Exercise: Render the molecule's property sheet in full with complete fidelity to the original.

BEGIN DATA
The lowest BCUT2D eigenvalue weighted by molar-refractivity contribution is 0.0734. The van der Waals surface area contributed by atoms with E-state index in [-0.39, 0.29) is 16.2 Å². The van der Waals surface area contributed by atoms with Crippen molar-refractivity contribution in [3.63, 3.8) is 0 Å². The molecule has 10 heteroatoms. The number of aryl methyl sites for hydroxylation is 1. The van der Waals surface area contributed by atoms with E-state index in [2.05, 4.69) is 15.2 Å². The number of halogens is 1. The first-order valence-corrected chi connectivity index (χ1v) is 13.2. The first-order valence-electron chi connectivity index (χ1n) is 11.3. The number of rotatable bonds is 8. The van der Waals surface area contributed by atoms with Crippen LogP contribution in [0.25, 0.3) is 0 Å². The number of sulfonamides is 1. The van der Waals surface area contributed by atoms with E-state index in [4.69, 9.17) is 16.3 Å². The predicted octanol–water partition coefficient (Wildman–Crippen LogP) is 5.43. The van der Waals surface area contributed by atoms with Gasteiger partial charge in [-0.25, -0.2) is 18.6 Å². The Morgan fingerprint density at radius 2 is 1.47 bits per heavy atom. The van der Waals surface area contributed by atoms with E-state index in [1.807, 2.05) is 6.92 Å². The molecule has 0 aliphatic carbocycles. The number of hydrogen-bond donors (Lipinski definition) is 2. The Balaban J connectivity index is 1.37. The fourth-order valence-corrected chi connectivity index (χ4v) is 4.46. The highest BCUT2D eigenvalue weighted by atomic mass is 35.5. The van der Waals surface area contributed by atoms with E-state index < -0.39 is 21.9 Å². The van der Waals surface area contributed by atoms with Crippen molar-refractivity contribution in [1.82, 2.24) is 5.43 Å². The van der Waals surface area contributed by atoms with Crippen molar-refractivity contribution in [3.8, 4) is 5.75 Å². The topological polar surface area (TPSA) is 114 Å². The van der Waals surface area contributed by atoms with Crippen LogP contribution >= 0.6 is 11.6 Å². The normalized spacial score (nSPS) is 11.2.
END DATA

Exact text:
The lowest BCUT2D eigenvalue weighted by molar-refractivity contribution is 0.0734. The van der Waals surface area contributed by atoms with E-state index in [-0.39, 0.29) is 16.2 Å². The van der Waals surface area contributed by atoms with Crippen molar-refractivity contribution in [3.63, 3.8) is 0 Å². The molecule has 10 heteroatoms. The number of aryl methyl sites for hydroxylation is 1. The van der Waals surface area contributed by atoms with E-state index in [2.05, 4.69) is 15.2 Å². The number of halogens is 1. The first-order valence-corrected chi connectivity index (χ1v) is 13.2. The first-order valence-electron chi connectivity index (χ1n) is 11.3. The number of rotatable bonds is 8. The van der Waals surface area contributed by atoms with Crippen LogP contribution in [0.25, 0.3) is 0 Å². The number of sulfonamides is 1. The van der Waals surface area contributed by atoms with E-state index in [4.69, 9.17) is 16.3 Å². The predicted octanol–water partition coefficient (Wildman–Crippen LogP) is 5.43. The van der Waals surface area contributed by atoms with Gasteiger partial charge in [-0.25, -0.2) is 18.6 Å². The Morgan fingerprint density at radius 2 is 1.47 bits per heavy atom. The van der Waals surface area contributed by atoms with E-state index in [1.807, 2.05) is 6.92 Å². The molecule has 0 aliphatic carbocycles. The number of hydrogen-bond donors (Lipinski definition) is 2. The Balaban J connectivity index is 1.37. The fourth-order valence-corrected chi connectivity index (χ4v) is 4.46. The highest BCUT2D eigenvalue weighted by atomic mass is 35.5. The van der Waals surface area contributed by atoms with E-state index < -0.39 is 21.9 Å². The van der Waals surface area contributed by atoms with Crippen molar-refractivity contribution in [1.82, 2.24) is 5.43 Å². The van der Waals surface area contributed by atoms with Crippen molar-refractivity contribution in [3.8, 4) is 5.75 Å². The topological polar surface area (TPSA) is 114 Å². The van der Waals surface area contributed by atoms with Crippen LogP contribution >= 0.6 is 11.6 Å². The normalized spacial score (nSPS) is 11.2.